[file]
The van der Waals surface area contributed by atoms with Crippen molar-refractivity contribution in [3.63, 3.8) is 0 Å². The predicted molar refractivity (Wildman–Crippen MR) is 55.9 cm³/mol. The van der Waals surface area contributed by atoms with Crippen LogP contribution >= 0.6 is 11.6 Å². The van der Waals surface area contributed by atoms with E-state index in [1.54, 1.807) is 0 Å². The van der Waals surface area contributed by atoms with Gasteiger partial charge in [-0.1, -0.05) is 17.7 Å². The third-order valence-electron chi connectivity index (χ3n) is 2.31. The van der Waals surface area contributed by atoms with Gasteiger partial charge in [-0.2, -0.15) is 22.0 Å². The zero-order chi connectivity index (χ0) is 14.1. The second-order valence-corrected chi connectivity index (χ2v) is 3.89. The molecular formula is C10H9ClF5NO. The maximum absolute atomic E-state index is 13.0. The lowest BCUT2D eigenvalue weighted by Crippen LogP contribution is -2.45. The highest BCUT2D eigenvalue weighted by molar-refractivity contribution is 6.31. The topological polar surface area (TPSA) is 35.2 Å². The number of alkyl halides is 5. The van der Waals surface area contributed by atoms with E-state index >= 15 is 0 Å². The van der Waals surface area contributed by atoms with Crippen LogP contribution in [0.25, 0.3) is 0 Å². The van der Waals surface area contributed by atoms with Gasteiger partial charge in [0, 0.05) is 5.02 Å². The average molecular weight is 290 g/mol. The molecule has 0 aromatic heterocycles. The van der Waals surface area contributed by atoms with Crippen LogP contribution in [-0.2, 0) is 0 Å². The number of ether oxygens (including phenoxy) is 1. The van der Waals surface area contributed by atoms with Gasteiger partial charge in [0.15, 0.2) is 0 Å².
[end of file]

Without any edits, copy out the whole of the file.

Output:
The van der Waals surface area contributed by atoms with Crippen molar-refractivity contribution in [3.63, 3.8) is 0 Å². The predicted molar refractivity (Wildman–Crippen MR) is 55.9 cm³/mol. The van der Waals surface area contributed by atoms with Crippen LogP contribution >= 0.6 is 11.6 Å². The van der Waals surface area contributed by atoms with E-state index in [1.54, 1.807) is 0 Å². The van der Waals surface area contributed by atoms with Gasteiger partial charge in [-0.1, -0.05) is 17.7 Å². The third-order valence-electron chi connectivity index (χ3n) is 2.31. The van der Waals surface area contributed by atoms with Gasteiger partial charge in [-0.2, -0.15) is 22.0 Å². The zero-order chi connectivity index (χ0) is 14.1. The second-order valence-corrected chi connectivity index (χ2v) is 3.89. The molecular formula is C10H9ClF5NO. The maximum absolute atomic E-state index is 13.0. The lowest BCUT2D eigenvalue weighted by Crippen LogP contribution is -2.45. The highest BCUT2D eigenvalue weighted by molar-refractivity contribution is 6.31. The topological polar surface area (TPSA) is 35.2 Å². The number of alkyl halides is 5. The van der Waals surface area contributed by atoms with E-state index >= 15 is 0 Å². The van der Waals surface area contributed by atoms with Crippen LogP contribution in [0.25, 0.3) is 0 Å². The van der Waals surface area contributed by atoms with Gasteiger partial charge in [0, 0.05) is 5.02 Å². The average molecular weight is 290 g/mol. The molecule has 0 aromatic heterocycles. The van der Waals surface area contributed by atoms with Crippen LogP contribution in [-0.2, 0) is 0 Å². The number of ether oxygens (including phenoxy) is 1. The van der Waals surface area contributed by atoms with Gasteiger partial charge in [0.15, 0.2) is 0 Å².